In all honesty, this week's column is more about me than it is about Ruby. Although what I am about to tell you is ALL HER FAULT.
Perhaps it's fitting really. Perhaps as this column approaches its conclusion (for Ru will be three in a few days' time) it sums up what it has done to me, having a Terrible Two two years running.
To explain, I decided yesterday morning that, after dropping the girls off to nursery, I would go into central London, to Hamleys, to get some presents for Ruby's birthday. On the rare occasions I vacate this locality, and I go to places where there are expensive shops and fashionable people who wear lipstick, I do try to make a bit more of an effort with my appearance. I at least want to look normal, and indeed sane.
So, having showered, I blow-dried my hair and put on some make-up properly – not just a hint of mascara, but blusher and eyeliner and everything.
The process of getting the girls ready for nursery was as chaotic as usual. Teeth? Check. Clean faces? Check. Wees? Check. Coats? (No coats. Where are the bloody coats? Found coats!) Check. Rapunzel doll? (What?). As I was running round the house trying to find Ava's beloved Rapunzel doll, I asked Ruby to go to the cupboard to find her shoes.
She got her own boots, and Ava's. And then, rather sweetly I thought, she also passed me mine with a sweet "Here go, mummy!"
I hurriedly pulled them on before helping Ava assign the right boot to the right foot. When Ru's boots were also attached to the correct feet, we finally got it together and left the house.
As is normal these days, Ruby legged it into nursery without so much as looking back to wave goodbye and, the buggy folded and stowed, I headed for the Tube.
As I was there rather early, there seemed to be more staff in the toy shop than there were customers. I ambled about (I LOVE toy shops, especially when I visit them without the children to distract me), and the assistants smiled at me politely.
They seemed to be smiling politely at me a bit too much, I thought – but then it crossed my mind that a store like that one probably insists on staff training, whereby they are indoctrinated with the notion one must smile politely at all times.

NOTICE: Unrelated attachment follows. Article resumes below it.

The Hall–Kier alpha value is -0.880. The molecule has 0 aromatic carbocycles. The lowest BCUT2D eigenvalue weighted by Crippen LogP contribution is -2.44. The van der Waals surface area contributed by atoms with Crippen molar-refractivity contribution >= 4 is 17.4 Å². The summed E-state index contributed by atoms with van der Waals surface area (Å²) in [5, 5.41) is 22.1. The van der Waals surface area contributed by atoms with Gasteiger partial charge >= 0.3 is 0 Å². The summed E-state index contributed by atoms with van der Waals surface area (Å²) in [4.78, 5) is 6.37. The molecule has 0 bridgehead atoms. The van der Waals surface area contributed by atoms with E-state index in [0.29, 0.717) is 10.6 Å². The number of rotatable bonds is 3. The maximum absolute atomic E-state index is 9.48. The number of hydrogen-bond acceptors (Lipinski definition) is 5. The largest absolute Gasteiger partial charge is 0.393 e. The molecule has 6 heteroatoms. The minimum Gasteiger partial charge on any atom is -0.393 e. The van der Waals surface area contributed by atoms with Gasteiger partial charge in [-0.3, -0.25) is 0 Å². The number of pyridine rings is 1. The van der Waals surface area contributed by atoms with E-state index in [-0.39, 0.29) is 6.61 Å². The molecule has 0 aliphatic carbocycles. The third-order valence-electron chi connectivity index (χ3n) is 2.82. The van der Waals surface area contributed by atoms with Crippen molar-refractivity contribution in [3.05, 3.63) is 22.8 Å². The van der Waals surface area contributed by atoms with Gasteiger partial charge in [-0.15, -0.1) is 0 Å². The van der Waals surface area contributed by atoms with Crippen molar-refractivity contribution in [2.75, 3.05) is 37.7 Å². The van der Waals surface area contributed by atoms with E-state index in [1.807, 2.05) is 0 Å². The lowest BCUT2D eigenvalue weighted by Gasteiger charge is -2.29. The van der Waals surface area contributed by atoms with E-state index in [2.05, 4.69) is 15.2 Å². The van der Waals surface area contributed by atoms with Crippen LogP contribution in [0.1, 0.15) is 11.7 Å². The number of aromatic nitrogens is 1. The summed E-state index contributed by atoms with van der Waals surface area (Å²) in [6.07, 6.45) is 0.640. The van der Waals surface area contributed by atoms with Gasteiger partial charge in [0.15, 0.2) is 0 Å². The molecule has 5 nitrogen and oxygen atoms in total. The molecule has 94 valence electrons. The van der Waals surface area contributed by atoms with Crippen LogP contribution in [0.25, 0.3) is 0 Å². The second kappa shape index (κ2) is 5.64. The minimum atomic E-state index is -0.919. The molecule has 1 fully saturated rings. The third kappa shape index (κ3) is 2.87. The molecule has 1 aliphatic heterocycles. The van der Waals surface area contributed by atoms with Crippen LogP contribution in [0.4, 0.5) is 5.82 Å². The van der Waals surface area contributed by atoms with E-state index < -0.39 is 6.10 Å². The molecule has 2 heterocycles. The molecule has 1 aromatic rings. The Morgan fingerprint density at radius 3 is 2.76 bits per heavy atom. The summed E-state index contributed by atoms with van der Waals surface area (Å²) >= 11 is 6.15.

Anyway, I probably spent about 45 minutes in there, picking things up and putting them back again (as I kept reminding myself I had a spending limit). I paid up and left, then walked back up Regent Street towards Oxford Circus.
I thought, as I was in the vicinity, I might as well look for some new winter coats for the girls (theirs are completely knackered). So I went into a department store, past 30 or so ridiculously glamorous young women, whose job it is to make customers smell more pleasant. They each smiled very politely at me.
On the way up to the children's section, I happened to notice a lovely wool dress. I tried slapping myself on the wrist for becoming distracted, but then I rubbed my wrist better and told myself I hardly EVER buy new clothes and went to try it on.
The lady at the fitting room smiled at me politely.
I went in to a cubicle – and then I saw.
One black boot.
One brown boot.
Not even a very dark brown boot. Brown as in mid brown.
I gasped and wondered how I might be able to pass this off.
Nonchalance?! Yes, I thought. What I need to do is be completely nonchalant. I shall wear the expression of a person who lives in fashionable London, a person who is a maverick, a trendsetter. A person who is making a statement.
Then another idea entered my head. MAYBE, I thought, I should put a huge dark smudge of make-up on my face, so that people stare at that and do not notice I am wearing one black boot and one brown boot.
And then I thought, no, no, no. Then you will be wearing one black boot and one brown boot, AND you will have a massive smudge on your face, and you will not look like a trendsetter, but like someone who is deranged.
Then I wondered if, in Oxford Street, there really are fashion police. Would I be arrested?!
And I think that's when I knew I'd lost the plot, that I was indeed deranged.
I bought the dress, I even went to another store to find coats for the girls, and I grinned like a mad person at everyone who smiled politely at me. And I quite enjoyed it.
Note to self
Checklist for leaving house: Coat? Keys? Children? Yogurt stains? Matching feet?
More on Parentdish: Have your style standards slipped since you became a mum?